"One cup of wine is becoming to a woman," begins one of the rabbis in the Talmud, nodding to the aphrodisiac power of wine. If the early Jewish text were to be a true manual on how to live, there would be no avoiding the stickier subjects of the birds and the bees, and the vines, for that matter. The teacher continued, "Two cups are degrading, and if she has three, she solicits publicly." Ancient sexism aside, that's how wine often looks in history's musings on its romantic potential: A little puts you in the mood, a lot, in the gutter.
The ancient Romans, never lukewarm on the subjects of sex and drink, were among the first to overcome such mixed feelings. They were clinically serious about their aphrodisiacs and love-philters, and wine usually played a role, either as a solvent, a boiling agent or a topical ointment. In his Natural History, Pliny the Elder, writing in the 1st century AD, recommends wine mixed with, among other curatives, xiphion root (iris), asphodel, garlic, coriander and erythraicon (probably dog's-tooth violet; this one works just by holding it in one's palm, but is much more effective if dunked in "rough, astringent wine").
For the more outré (or desperate?), the Romans counseled drinking white or sweet wine containing the muzzle and feet—other sources say genitals—of the large skink lizard, as it was considered among the more phallic-shaped members of the animal kingdom. The right testicle of a donkey, taken with wine, would also do. (Animal bits dissolved in drink were usually dried and ground up first.) For another wine-based cure, Pliny insists, "Persons of experience in these matters have asserted that it is of primary importance that the application should be made by a maiden, and also that she must be naked at the time."
In later Europe, diffident manhoods could be set straight with a concoction of ground stag penis, pepper and malmsey wine, while women trying to procreate might try wine with powdered boar testes. Rather more ominous is the tale of a Florentine woman deemed a "sorceress" who had allegedly tried to arouse a man by feeding him wine mixed with water taken from the skulls of the dead.
As late as the 16th century, a certain St. Foutin, whose name seems to be an apocryphal combination of a local bishop and the French verb foutre (translation unprintable), was venerated in parts of southern France for his powers of restoring virility and fertility. The diocese of the town of Embrun was said to have possessed the saint’s most miraculous relic. Coitally frustrated churchgoers poured wine over the tip of it, staining it red, and a vessel beneath collected the liquid, left until it turned to "holy vinegar." Afflicted parishioners could then use the blessedly invigorated vinegar to an extraordinary restorative effect upon which the historical record does not elaborate.
Beyond matters anatomical, wine has always kept a place at the table during courtship. The Romans liked to say, "Sine Cerere et Baccho friget Venus," a bit from the poet Terence: "Without Ceres and Bacchus"—that is, food and wine—"Venus would grow cold." In the great plays and ballads of medieval and early modern Europe, wine opens romance. Mythical lovers Tristan and Isolde, for example, shared a drink to pass time while at sea, thinking it perhaps a nice Amarone; rather, it was a love potion. Mozart’s Don Giovanni throws a bash of “chocolate, coffee, wine and ham” to get the ladies in the mood. Other ballads were bawdier: One praised Bacchus for opening “every woman’s door.”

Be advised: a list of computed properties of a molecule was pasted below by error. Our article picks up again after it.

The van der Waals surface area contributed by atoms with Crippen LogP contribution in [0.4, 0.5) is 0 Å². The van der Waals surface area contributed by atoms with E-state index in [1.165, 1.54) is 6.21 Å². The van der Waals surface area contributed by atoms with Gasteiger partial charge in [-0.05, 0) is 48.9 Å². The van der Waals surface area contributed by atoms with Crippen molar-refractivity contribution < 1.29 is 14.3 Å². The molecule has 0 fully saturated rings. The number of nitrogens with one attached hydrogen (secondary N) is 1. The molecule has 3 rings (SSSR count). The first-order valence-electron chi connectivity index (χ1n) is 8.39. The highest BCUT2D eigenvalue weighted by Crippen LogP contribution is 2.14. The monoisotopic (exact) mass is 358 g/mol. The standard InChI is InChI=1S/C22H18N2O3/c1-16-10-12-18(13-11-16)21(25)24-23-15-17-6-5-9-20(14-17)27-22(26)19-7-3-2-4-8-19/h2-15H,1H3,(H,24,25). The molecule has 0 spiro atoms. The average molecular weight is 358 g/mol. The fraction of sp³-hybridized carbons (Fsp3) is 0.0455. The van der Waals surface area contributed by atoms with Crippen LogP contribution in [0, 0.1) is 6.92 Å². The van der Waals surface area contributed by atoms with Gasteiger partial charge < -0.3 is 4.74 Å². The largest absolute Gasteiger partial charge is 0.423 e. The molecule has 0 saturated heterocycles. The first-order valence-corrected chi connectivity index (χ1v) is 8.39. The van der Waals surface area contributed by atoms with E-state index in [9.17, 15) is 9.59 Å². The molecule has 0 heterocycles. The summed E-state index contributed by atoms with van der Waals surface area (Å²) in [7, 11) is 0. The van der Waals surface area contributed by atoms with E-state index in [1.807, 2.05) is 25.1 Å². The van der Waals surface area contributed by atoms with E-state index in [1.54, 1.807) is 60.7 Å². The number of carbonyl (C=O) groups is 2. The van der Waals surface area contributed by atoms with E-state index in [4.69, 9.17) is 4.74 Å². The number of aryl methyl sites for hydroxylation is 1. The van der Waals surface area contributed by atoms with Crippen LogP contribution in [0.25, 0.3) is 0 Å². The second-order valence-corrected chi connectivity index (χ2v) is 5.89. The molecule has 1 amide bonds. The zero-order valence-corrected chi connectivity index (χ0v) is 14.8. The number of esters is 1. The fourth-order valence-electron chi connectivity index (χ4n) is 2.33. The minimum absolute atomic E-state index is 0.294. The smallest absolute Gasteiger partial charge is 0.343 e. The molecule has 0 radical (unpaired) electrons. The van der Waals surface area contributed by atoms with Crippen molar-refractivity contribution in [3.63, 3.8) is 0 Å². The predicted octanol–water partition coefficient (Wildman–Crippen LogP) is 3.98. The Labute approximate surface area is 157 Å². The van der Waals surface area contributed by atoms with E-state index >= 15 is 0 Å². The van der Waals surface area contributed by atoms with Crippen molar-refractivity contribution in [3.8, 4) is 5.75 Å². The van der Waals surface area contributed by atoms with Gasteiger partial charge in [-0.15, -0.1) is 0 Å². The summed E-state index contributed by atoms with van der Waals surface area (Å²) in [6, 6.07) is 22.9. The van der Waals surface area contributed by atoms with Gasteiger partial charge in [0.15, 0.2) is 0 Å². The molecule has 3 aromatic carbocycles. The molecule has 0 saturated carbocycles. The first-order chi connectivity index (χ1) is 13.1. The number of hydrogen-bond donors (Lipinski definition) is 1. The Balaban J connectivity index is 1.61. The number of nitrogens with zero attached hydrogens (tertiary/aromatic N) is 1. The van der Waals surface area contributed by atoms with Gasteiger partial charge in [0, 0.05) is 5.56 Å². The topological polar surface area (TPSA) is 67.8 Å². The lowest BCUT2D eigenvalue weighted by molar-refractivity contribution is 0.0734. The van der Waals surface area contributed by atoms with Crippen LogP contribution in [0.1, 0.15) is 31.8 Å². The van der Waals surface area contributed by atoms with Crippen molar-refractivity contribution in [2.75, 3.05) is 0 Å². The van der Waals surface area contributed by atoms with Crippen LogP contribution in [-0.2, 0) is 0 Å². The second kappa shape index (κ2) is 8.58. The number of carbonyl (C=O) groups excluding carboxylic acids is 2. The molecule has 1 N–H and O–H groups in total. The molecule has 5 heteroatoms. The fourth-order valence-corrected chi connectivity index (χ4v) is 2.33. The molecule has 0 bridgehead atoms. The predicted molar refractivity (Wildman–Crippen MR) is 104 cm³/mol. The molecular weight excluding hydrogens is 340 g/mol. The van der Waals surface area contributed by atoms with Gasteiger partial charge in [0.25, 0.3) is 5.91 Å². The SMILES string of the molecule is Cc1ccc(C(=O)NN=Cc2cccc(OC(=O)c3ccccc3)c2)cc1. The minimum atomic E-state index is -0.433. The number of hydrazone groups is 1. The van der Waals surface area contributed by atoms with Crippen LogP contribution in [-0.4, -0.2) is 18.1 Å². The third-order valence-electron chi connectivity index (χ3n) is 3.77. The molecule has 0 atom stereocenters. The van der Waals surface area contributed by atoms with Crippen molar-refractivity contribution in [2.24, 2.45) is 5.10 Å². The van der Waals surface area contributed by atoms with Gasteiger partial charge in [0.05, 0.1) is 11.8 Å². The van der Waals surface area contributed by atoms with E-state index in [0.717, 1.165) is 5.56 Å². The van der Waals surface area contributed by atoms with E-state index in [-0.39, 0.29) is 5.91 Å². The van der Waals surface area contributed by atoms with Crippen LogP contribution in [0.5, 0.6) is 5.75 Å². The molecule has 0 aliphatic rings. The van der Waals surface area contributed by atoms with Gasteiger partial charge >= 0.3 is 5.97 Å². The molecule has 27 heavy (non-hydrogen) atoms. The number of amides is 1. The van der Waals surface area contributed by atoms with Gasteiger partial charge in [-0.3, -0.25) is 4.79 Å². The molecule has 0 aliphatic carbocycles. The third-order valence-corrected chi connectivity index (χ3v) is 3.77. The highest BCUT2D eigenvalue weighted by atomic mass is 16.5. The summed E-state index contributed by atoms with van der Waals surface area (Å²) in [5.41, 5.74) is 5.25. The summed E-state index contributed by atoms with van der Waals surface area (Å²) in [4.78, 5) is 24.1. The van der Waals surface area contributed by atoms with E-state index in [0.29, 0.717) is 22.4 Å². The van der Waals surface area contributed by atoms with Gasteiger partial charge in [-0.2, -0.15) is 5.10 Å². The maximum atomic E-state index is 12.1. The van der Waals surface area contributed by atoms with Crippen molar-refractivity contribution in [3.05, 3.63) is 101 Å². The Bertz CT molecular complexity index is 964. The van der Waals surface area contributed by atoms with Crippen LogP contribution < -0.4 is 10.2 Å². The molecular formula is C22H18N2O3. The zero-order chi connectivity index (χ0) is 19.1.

But wine played a role in real-life matchmaking as well as in bardly boasting. Gifts of wine were always popular in Europe as demonstration of romantic interest (and of having the scratch to buy wine). In medieval Venice, for the Festival of the Twelve Marys, young men paraded to a church to give out desserts and wine to eligible bachelorettes; the next day, the gentleman callers would find the ladies again, this time at the homes of wealthy town dignitaries, where they would once again woo them with wine and sweets, as described in A. Lynn Martin's Alcohol, Sex and Gender in Late Medieval and Early Modern Europe. Some have interpreted a symbolism to this giving and receiving that had nothing to do with drinks and candy. At any rate, the powers-that-be eventually felt the need to put an end to these coed mixers, lest youngsters celebrate the Holy Mother with conceptions of their own.
Of course, wine has presided at marriages for centuries, even before Jesus livened up the Wedding at Cana with his water-wine switcheroo. Ever since that miracle, cups of wine have been hoisted as witness and benediction to seal the bond of matrimony. Apparently, this was even taken to its legal extreme at times: A case of a broken betrothal in 15th century France was put to rest when the plaintiff and the defendant drank from the same glass. The verdict: "You are betrothed to one another; I call the wine to witness."
Wine wasn't always an accomplice to love, though—for some, the drink itself was their first, their last, their everything. The narrator of 17th century English poet Robert Herrick's ode "Farewell to Sack," tearfully bids adieu to his favorite tipple, Sherry:
The kiss of virgins, first fruits of the bed,
Soft speech, smooth touch, the lips, the maidenhead:
These and a thousand sweets could never be
So near or dear as thou wast once to me.
O thou, the drink of gods and angels!
If you're looking to keep things lively on Valentine's Day (but want to skip the lizard garnish), what can history recommend you pop? Well, tut-tutted Jean Molinet in the 15th century, the wine of Reims—Champagne—"is the wine of lechery."